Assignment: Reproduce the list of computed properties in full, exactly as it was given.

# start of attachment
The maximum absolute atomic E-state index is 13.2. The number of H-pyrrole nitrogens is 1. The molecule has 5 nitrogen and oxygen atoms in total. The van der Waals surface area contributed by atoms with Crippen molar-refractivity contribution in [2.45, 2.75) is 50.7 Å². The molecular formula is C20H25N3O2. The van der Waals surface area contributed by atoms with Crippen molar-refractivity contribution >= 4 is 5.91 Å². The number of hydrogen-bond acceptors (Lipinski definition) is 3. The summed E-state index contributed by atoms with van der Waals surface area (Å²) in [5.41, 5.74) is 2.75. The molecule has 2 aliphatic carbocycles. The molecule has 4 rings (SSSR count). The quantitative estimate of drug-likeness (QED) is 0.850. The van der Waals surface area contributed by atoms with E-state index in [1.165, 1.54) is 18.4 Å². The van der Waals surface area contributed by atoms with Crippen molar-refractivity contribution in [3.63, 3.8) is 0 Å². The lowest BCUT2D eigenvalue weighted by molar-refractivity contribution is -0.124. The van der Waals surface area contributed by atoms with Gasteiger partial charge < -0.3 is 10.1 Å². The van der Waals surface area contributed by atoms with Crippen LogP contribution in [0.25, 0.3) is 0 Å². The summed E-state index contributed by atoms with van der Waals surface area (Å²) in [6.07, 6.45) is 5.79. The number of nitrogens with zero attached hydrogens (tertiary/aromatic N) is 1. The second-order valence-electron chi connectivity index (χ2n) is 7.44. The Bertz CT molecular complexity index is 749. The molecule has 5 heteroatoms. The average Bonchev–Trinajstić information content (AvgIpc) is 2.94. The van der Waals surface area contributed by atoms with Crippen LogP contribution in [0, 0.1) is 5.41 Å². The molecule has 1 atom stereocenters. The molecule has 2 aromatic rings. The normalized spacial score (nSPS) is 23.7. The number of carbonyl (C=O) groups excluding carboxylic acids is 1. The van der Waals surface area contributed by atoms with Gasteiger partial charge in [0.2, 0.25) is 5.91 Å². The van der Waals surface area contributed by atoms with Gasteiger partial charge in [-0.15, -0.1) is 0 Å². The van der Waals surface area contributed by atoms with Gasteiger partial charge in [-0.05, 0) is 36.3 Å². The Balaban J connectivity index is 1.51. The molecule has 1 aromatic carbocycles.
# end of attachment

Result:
The maximum absolute atomic E-state index is 13.2. The number of H-pyrrole nitrogens is 1. The molecule has 5 nitrogen and oxygen atoms in total. The van der Waals surface area contributed by atoms with Crippen molar-refractivity contribution in [2.45, 2.75) is 50.7 Å². The molecular formula is C20H25N3O2. The van der Waals surface area contributed by atoms with Crippen molar-refractivity contribution >= 4 is 5.91 Å². The number of hydrogen-bond acceptors (Lipinski definition) is 3. The summed E-state index contributed by atoms with van der Waals surface area (Å²) in [5.41, 5.74) is 2.75. The molecule has 2 aliphatic carbocycles. The molecule has 4 rings (SSSR count). The quantitative estimate of drug-likeness (QED) is 0.850. The van der Waals surface area contributed by atoms with E-state index in [1.165, 1.54) is 18.4 Å². The van der Waals surface area contributed by atoms with Crippen molar-refractivity contribution in [3.63, 3.8) is 0 Å². The lowest BCUT2D eigenvalue weighted by molar-refractivity contribution is -0.124. The van der Waals surface area contributed by atoms with Gasteiger partial charge < -0.3 is 10.1 Å². The van der Waals surface area contributed by atoms with Crippen LogP contribution in [0.25, 0.3) is 0 Å². The summed E-state index contributed by atoms with van der Waals surface area (Å²) in [6.07, 6.45) is 5.79. The number of nitrogens with zero attached hydrogens (tertiary/aromatic N) is 1. The second-order valence-electron chi connectivity index (χ2n) is 7.44. The Bertz CT molecular complexity index is 749. The molecule has 5 heteroatoms. The average Bonchev–Trinajstić information content (AvgIpc) is 2.94. The van der Waals surface area contributed by atoms with Crippen LogP contribution in [0, 0.1) is 5.41 Å². The molecule has 1 atom stereocenters. The molecule has 2 aromatic rings. The normalized spacial score (nSPS) is 23.7. The number of carbonyl (C=O) groups excluding carboxylic acids is 1. The van der Waals surface area contributed by atoms with Gasteiger partial charge in [0.2, 0.25) is 5.91 Å². The van der Waals surface area contributed by atoms with Gasteiger partial charge in [-0.15, -0.1) is 0 Å². The van der Waals surface area contributed by atoms with Gasteiger partial charge in [-0.05, 0) is 36.3 Å². The Balaban J connectivity index is 1.51. The molecule has 1 aromatic carbocycles.